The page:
Celebration of the Feminine
From the spring days of Ancient Rome to modern times, people have honoured Mama. Games, goddesses, saints and social workers have honoured the feminine and called on us to remember our mothers. In the United States, Mother's Day started nearly 150 years ago, when Anna Jarvis, an Appalachian homemaker, organized a day to raise health awareness in her
community—a cause best advocated by mothers. She called it "Mother's Work Day". Nowadays, the second Sunday in May (May 8, 2011) is Mother's Day in many countries. Rob Tillett looks at the history and meaning of Mother's Day.
The second Sunday in May (May 8, 2011) is Mother's Day, a day we traditionally set aside for honouring Mother and, from a deeper perspective, the role of the feminine in our lives. What better day could we pick for sending our healing prayers and energy to Mother Earth, the Great Mother that nurtures us all? There are so many mothers on the planet who are
suffering today, yet no more than the Earth itself. That is why we are asking all of you, tens of thousands of people around the world, to use May 8th to offer your energy to the healing of all mothers.
Earliest Known Tributes
The earliest known tributes to mothers date back to the annual spring festival the Ancient Greeks dedicated to the great goddess Rhea, wife of Cronus and mother of the Olympians. In fact, all the ancient peoples of Europe, from Ireland to Asia had a Mother Goddess (known widely as Danu, but also under many other names). These celebrations were mirrored in
the offerings ancient Romans made to the Great Mother Goddess, Cybele. Ceremonies in her honour began some 250 years before the birth of Christ.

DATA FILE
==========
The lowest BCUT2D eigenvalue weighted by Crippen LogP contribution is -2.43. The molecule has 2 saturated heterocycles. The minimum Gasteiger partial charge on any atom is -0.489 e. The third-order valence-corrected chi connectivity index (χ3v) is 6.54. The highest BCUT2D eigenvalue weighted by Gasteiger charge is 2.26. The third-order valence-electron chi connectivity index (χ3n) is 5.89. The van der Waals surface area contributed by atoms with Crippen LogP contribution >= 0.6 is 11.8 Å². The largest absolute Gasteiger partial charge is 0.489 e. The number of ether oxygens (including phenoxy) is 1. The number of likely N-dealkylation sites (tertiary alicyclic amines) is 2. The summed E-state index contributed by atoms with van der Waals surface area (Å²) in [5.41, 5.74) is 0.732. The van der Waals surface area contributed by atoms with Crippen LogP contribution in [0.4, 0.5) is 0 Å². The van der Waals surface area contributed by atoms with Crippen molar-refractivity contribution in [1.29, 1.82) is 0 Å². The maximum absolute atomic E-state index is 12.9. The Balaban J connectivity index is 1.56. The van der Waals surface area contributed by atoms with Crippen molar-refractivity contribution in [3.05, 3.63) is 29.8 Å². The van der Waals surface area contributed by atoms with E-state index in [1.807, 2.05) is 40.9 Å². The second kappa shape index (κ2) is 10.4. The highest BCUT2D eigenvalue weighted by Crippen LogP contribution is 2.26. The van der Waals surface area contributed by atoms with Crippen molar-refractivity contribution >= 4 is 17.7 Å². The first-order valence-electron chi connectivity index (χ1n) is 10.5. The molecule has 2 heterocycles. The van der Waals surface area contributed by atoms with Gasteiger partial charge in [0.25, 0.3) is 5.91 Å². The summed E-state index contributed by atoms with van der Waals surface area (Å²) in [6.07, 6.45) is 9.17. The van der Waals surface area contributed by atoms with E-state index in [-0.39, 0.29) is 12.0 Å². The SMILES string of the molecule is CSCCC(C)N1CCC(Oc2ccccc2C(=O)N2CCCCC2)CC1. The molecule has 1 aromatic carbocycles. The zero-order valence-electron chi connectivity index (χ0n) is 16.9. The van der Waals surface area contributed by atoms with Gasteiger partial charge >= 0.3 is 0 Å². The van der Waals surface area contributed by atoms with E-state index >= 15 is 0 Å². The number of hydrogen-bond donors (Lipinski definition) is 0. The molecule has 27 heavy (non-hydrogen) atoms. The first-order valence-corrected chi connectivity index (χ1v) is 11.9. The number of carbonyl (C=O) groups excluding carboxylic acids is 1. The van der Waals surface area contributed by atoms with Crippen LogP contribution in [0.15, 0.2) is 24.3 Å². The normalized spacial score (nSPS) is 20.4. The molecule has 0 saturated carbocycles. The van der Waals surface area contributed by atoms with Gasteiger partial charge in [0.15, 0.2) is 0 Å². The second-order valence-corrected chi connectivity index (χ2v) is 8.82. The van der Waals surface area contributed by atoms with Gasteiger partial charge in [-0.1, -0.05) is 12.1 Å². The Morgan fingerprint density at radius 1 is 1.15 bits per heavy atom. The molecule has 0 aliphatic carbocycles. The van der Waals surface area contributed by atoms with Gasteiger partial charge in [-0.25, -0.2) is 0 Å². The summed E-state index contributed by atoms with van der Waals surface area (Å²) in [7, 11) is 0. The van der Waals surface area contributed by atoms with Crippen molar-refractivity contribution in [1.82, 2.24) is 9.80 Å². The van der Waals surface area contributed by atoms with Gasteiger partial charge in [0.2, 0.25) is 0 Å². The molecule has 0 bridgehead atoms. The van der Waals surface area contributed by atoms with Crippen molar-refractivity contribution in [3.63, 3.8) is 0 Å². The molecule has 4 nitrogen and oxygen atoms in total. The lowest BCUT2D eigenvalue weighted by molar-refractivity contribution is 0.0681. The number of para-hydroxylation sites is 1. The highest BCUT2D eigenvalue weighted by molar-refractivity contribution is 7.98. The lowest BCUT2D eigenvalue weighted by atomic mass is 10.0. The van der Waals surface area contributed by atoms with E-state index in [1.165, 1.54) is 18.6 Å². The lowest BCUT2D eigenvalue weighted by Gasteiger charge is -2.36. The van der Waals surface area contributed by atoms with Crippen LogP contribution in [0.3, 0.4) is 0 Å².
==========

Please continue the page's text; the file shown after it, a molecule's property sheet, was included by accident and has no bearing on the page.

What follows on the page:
This Roman religious celebration, known as Hilaria Matris Deum, lasted for three days – from March 22 to 25. Its celebration was held on the first day after the vernal equinox, the first day of the year which was longer than the night. The winter with its gloom had passed away, and the first day of a better season was spent in rejoicings. Games and
processions were held in her honour. In the British Isles and Celtic Europe, the goddess Brigid, and later her successor St. Brigid, were honoured with a spring Mother's Day, connected with the first milk of the ewes (see Celtic Fire Festivals: Oimelc).
In later times, Christians celebrated this festival on the fourth Sunday in Lent, in honour of Mary, mother of Jesus. During the 1600's England began to celebrate a day called Mothering Sunday on the fourth Sunday in Lent. Originally, it was a time
for visiting one's "mother church" – the church in the town where one hailed from, and people would travel back home to attend – but gradually it came to be a day for honouring one's mother and giving her gifts.
On Mothering Sunday, young apprentices and servants returned home, bringing their mothers flowers, small gifts and keepsakes or a "mothering cake". Mothering Sunday was also known as Refreshment Sunday, because the fasting rules for Lent were relaxed that day. Although this is often called "Mother's Day" in the UK, it actually has no direct relation to the